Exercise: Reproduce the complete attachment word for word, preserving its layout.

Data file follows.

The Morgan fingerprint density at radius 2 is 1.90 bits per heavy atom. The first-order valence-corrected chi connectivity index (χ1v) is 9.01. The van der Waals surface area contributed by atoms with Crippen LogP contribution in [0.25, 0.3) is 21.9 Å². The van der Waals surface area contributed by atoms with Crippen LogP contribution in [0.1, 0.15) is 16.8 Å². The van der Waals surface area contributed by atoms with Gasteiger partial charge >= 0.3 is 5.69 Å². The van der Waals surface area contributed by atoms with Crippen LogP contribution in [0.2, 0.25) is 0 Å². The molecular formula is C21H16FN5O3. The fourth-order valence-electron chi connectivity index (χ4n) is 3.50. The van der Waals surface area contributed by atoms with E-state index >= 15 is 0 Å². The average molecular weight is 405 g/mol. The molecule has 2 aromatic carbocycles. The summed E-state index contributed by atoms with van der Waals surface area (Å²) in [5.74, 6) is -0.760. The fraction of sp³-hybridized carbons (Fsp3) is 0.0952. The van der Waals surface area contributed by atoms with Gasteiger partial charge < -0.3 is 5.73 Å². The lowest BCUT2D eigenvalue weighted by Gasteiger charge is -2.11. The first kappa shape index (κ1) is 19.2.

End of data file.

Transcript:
The Morgan fingerprint density at radius 2 is 1.90 bits per heavy atom. The first-order valence-corrected chi connectivity index (χ1v) is 9.01. The van der Waals surface area contributed by atoms with Crippen LogP contribution in [0.25, 0.3) is 21.9 Å². The van der Waals surface area contributed by atoms with Crippen LogP contribution in [0.1, 0.15) is 16.8 Å². The van der Waals surface area contributed by atoms with Gasteiger partial charge >= 0.3 is 5.69 Å². The van der Waals surface area contributed by atoms with Crippen LogP contribution in [0.2, 0.25) is 0 Å². The molecular formula is C21H16FN5O3. The fourth-order valence-electron chi connectivity index (χ4n) is 3.50. The van der Waals surface area contributed by atoms with E-state index >= 15 is 0 Å². The average molecular weight is 405 g/mol. The molecule has 2 aromatic carbocycles. The summed E-state index contributed by atoms with van der Waals surface area (Å²) in [5.74, 6) is -0.760. The fraction of sp³-hybridized carbons (Fsp3) is 0.0952. The van der Waals surface area contributed by atoms with Gasteiger partial charge < -0.3 is 5.73 Å². The lowest BCUT2D eigenvalue weighted by Gasteiger charge is -2.11. The first kappa shape index (κ1) is 19.2.